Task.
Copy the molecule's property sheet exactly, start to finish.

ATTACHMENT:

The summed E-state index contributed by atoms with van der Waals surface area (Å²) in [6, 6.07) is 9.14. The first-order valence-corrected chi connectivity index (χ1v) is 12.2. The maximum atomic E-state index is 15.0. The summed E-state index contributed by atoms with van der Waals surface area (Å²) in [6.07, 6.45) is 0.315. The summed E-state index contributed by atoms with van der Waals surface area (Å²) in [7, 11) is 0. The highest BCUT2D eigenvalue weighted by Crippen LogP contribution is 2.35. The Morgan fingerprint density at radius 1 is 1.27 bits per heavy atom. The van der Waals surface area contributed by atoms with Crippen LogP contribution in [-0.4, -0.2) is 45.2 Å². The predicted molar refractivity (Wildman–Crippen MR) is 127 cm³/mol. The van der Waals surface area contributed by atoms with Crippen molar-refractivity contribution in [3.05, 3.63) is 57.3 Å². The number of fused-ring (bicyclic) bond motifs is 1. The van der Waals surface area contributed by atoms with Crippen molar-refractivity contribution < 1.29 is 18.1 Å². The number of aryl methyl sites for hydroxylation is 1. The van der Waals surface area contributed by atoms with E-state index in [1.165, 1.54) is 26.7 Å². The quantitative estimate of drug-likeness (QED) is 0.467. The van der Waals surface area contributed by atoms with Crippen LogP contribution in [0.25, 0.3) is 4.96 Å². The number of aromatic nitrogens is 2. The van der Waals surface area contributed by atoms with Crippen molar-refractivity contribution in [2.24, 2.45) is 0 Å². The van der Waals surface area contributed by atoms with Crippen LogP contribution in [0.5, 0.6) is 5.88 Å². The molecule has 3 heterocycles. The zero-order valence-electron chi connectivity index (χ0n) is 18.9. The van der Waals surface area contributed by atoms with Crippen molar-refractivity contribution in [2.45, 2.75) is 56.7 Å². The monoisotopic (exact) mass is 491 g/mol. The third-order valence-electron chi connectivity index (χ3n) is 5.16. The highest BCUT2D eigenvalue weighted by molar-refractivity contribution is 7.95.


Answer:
The summed E-state index contributed by atoms with van der Waals surface area (Å²) in [6, 6.07) is 9.14. The first-order valence-corrected chi connectivity index (χ1v) is 12.2. The maximum atomic E-state index is 15.0. The summed E-state index contributed by atoms with van der Waals surface area (Å²) in [6.07, 6.45) is 0.315. The summed E-state index contributed by atoms with van der Waals surface area (Å²) in [7, 11) is 0. The highest BCUT2D eigenvalue weighted by Crippen LogP contribution is 2.35. The Morgan fingerprint density at radius 1 is 1.27 bits per heavy atom. The van der Waals surface area contributed by atoms with Crippen LogP contribution in [-0.4, -0.2) is 45.2 Å². The predicted molar refractivity (Wildman–Crippen MR) is 127 cm³/mol. The van der Waals surface area contributed by atoms with Crippen molar-refractivity contribution in [3.05, 3.63) is 57.3 Å². The number of fused-ring (bicyclic) bond motifs is 1. The van der Waals surface area contributed by atoms with Crippen molar-refractivity contribution < 1.29 is 18.1 Å². The number of aryl methyl sites for hydroxylation is 1. The van der Waals surface area contributed by atoms with E-state index in [1.165, 1.54) is 26.7 Å². The quantitative estimate of drug-likeness (QED) is 0.467. The van der Waals surface area contributed by atoms with Crippen LogP contribution in [0.25, 0.3) is 4.96 Å². The number of aromatic nitrogens is 2. The van der Waals surface area contributed by atoms with Crippen molar-refractivity contribution in [2.24, 2.45) is 0 Å². The van der Waals surface area contributed by atoms with Crippen LogP contribution in [0.5, 0.6) is 5.88 Å². The molecule has 3 heterocycles. The zero-order valence-electron chi connectivity index (χ0n) is 18.9. The van der Waals surface area contributed by atoms with Crippen molar-refractivity contribution in [2.45, 2.75) is 56.7 Å². The monoisotopic (exact) mass is 491 g/mol. The third-order valence-electron chi connectivity index (χ3n) is 5.16. The highest BCUT2D eigenvalue weighted by molar-refractivity contribution is 7.95.